NAUI Recreational Air No - Deco Dive Tables 35511 058175

Mfg Part #: 35511

NAUI Recreational Air No - Deco Dive Tables

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 $15.95 
  • The tables use the modeling of the Reduced Gradient Bubble Model (RGBM)
  • Can be easily used by any diver who can read a watch and a depth gauge
  • An outline of definitions and how to use the table is printed on the back of each table
  • Tables:
    • 3 Air Tables:
      • Sea Level- 2,000 ft/610m
      • 2,000-6,000 ft/610m-1,829m
      • 6,000-10,000 ft./1,829-3,048m
  • FULL MANUFACTURER'S WARRANTY

Customer Reviews for NAUI Recreational Air No - Deco Dive Tables:

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Average Customer Review: based on 1 reviews.

Rating: NAUI RGBM Tables
Reviewer: Nicholas Bird
Like the tables. Well organized, easy to use and helpful for altitude dive planning.

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Naui Recreational Air No Deco Dive Tables

Manufacturer Part Number 35511

The NAUI Dive Tables use a Letter Group designation to express the amount of residual nitrogen in your body. The letters range in sequence from A to L. The letter A represents a small amount of nitrogen and the amount of nitrogen increases as the letters progress towards L. When you dive, a Letter Group from the tables designates the amount of nitrogen you have absorbed during the dive. As you spend time on the surface between dives, you are assigned to “lower” Letter Groups as you offgas nitrogen.

Dive Table Rules

You must understand the following NAUI Dive Table rules completely. Similar rules will apply to any new set of dive tables or dive computer that you might use to calculate your dive times.

Ascend no faster than 9 meters (30 feet) per minute. This is 0.3 meters (1 foot) every two seconds. You need a timing device and a depth gauge (or a dive computer) to measure your rate of ascent. This rate will seem quite slow to you.

Use the exact or the next greater number listed in the table for your depth. If you exceed a number in the table, use the next greater number. The depths in the table range from 12 meters (40 feet) to 40 meters (130 feet) and increase in increments of 3 meters (10 feet). For example, you round a dive to 13 meters (43 feet) up to a 15 meter (50 foot) dive.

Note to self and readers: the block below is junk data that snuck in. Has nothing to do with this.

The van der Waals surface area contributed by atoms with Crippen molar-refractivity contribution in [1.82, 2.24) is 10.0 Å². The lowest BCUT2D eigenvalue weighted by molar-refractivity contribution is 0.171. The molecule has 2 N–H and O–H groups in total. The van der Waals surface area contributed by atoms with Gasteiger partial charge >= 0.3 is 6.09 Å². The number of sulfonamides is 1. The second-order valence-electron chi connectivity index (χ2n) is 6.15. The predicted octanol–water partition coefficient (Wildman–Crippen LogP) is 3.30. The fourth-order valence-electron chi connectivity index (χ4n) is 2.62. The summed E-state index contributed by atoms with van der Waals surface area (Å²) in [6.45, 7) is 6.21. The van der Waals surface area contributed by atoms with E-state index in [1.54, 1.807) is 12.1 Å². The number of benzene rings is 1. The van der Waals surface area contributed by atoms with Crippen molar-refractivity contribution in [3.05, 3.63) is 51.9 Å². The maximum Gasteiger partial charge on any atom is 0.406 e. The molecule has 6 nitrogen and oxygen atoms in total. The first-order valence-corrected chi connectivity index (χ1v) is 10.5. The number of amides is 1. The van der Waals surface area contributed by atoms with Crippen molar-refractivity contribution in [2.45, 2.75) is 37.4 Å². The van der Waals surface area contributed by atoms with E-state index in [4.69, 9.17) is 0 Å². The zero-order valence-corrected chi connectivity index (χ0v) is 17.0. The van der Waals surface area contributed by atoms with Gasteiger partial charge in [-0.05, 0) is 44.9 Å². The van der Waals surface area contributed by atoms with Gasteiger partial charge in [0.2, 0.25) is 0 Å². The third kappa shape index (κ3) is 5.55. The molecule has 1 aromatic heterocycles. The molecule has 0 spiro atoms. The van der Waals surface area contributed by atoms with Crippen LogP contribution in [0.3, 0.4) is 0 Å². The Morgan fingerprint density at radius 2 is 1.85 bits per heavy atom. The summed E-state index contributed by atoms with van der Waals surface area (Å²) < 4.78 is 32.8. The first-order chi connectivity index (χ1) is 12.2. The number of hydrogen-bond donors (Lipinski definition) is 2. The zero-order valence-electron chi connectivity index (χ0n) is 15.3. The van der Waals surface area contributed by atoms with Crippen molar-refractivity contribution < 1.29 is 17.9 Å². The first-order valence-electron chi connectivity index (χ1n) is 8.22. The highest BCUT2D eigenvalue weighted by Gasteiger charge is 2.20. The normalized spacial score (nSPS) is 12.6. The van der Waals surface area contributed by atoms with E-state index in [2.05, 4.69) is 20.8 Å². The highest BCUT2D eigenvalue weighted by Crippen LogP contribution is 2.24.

Use the exact or the next greater number listed in the table for your time. If you exceed a number in the table, use the next greater number. The times range from 5 minutes to 130 minutes. For example, you round a dive to 15 meters (50 feet) for 41 minutes up to 50 minutes.

Use the deepest depth you reached during your dive to determine the dive schedule for your dive. For example, if you do a dive to 18 meters (60 feet), but spend most of the time at 12 meters (40 feet), you must consider the dive to be an 18 meter (60 foot) dive.

Always make your deepest dive first when making a series of dives. Plan each of your repetitive dives to a shallower depth than your previous dive. This might allow you to offgas nitrogen on progressively shallower dives and prevents you from carrying progressively larger amount of residual nitrogen on deeper repetitive dives.

Consider any dive shallower than 12 meters (40 feet) to be a 12-meter (40-foot) dive when planning your dives.

Surface Interval Time (SIT) must be at least 10 minutes between dives. If your SIT is less than 10 minutes, you must consider your second dive as a continuation of the first dive. NAUI recommends a SIT of at least one hour between dives.

Use the next greater dive time if your dive is particularly cold or strenuous. For example, if you do a dive to 18 meters (60 feet) for 22 minutes, the 22 minutes rounds to 25 minutes. However, if you become chilled during the dive, round the time again to 30 minutes.

Avoid dives that take you right to the no-decompression limit for any given depth and time combination. If you accidentally overstay your bottom time or use an incorrect ascent rate on such a dive, you could be in a required decompression situation or suffer DCS. Always allow yourself enough time to make a slow, comfortable ascent with plenty of air.

 

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